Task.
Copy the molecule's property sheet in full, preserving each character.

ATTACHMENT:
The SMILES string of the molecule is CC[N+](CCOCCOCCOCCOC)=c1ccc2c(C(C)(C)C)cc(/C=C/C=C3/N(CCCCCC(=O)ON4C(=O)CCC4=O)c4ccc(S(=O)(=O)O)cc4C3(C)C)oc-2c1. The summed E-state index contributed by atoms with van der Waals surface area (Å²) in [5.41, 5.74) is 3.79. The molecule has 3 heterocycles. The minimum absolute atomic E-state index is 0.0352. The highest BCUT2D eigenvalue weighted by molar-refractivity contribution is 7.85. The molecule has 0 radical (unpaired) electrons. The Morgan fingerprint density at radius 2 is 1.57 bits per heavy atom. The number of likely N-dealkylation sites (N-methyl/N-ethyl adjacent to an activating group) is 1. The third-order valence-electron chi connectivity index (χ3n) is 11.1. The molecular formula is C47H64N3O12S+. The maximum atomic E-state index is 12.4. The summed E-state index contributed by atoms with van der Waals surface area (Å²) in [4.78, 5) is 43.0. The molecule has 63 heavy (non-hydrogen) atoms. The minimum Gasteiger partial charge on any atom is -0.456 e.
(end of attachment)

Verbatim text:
The SMILES string of the molecule is CC[N+](CCOCCOCCOCCOC)=c1ccc2c(C(C)(C)C)cc(/C=C/C=C3/N(CCCCCC(=O)ON4C(=O)CCC4=O)c4ccc(S(=O)(=O)O)cc4C3(C)C)oc-2c1. The summed E-state index contributed by atoms with van der Waals surface area (Å²) in [5.41, 5.74) is 3.79. The molecule has 3 heterocycles. The minimum absolute atomic E-state index is 0.0352. The highest BCUT2D eigenvalue weighted by molar-refractivity contribution is 7.85. The molecule has 0 radical (unpaired) electrons. The Morgan fingerprint density at radius 2 is 1.57 bits per heavy atom. The number of likely N-dealkylation sites (N-methyl/N-ethyl adjacent to an activating group) is 1. The third-order valence-electron chi connectivity index (χ3n) is 11.1. The molecular formula is C47H64N3O12S+. The maximum atomic E-state index is 12.4. The summed E-state index contributed by atoms with van der Waals surface area (Å²) in [4.78, 5) is 43.0. The molecule has 63 heavy (non-hydrogen) atoms. The minimum Gasteiger partial charge on any atom is -0.456 e.